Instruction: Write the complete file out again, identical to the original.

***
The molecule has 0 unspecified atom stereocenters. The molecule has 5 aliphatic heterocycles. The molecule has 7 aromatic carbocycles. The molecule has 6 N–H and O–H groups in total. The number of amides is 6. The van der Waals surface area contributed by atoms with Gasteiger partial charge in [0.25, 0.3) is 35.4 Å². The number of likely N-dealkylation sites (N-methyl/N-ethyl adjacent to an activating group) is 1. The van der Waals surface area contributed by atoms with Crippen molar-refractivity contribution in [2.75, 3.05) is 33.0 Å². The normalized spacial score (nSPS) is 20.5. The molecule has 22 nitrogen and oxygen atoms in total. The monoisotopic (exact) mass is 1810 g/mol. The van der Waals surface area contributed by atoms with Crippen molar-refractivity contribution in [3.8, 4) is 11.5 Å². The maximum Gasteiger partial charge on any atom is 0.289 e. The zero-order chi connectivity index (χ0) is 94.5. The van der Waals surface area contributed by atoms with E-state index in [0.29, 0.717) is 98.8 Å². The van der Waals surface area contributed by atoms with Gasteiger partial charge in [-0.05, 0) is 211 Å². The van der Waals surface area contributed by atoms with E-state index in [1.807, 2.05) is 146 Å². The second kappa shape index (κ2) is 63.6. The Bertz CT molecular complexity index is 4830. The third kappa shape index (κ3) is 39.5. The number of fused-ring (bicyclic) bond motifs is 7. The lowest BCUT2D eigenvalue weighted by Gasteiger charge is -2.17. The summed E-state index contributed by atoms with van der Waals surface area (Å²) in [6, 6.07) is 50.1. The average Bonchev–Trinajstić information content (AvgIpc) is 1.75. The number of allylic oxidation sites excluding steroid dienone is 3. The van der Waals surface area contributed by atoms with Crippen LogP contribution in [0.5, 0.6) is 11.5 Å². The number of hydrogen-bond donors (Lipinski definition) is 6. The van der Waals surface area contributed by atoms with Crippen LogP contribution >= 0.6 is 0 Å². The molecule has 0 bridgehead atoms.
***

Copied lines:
The molecule has 0 unspecified atom stereocenters. The molecule has 5 aliphatic heterocycles. The molecule has 7 aromatic carbocycles. The molecule has 6 N–H and O–H groups in total. The number of amides is 6. The van der Waals surface area contributed by atoms with Gasteiger partial charge in [0.25, 0.3) is 35.4 Å². The number of likely N-dealkylation sites (N-methyl/N-ethyl adjacent to an activating group) is 1. The van der Waals surface area contributed by atoms with Crippen molar-refractivity contribution in [2.75, 3.05) is 33.0 Å². The normalized spacial score (nSPS) is 20.5. The molecule has 22 nitrogen and oxygen atoms in total. The monoisotopic (exact) mass is 1810 g/mol. The van der Waals surface area contributed by atoms with Crippen molar-refractivity contribution in [3.8, 4) is 11.5 Å². The maximum Gasteiger partial charge on any atom is 0.289 e. The zero-order chi connectivity index (χ0) is 94.5. The van der Waals surface area contributed by atoms with E-state index in [0.29, 0.717) is 98.8 Å². The van der Waals surface area contributed by atoms with Gasteiger partial charge in [-0.05, 0) is 211 Å². The van der Waals surface area contributed by atoms with E-state index in [1.807, 2.05) is 146 Å². The second kappa shape index (κ2) is 63.6. The Bertz CT molecular complexity index is 4830. The third kappa shape index (κ3) is 39.5. The number of fused-ring (bicyclic) bond motifs is 7. The lowest BCUT2D eigenvalue weighted by Gasteiger charge is -2.17. The summed E-state index contributed by atoms with van der Waals surface area (Å²) in [6, 6.07) is 50.1. The average Bonchev–Trinajstić information content (AvgIpc) is 1.75. The number of allylic oxidation sites excluding steroid dienone is 3. The van der Waals surface area contributed by atoms with Crippen LogP contribution in [0.5, 0.6) is 11.5 Å². The number of hydrogen-bond donors (Lipinski definition) is 6. The van der Waals surface area contributed by atoms with Crippen LogP contribution >= 0.6 is 0 Å². The molecule has 0 bridgehead atoms.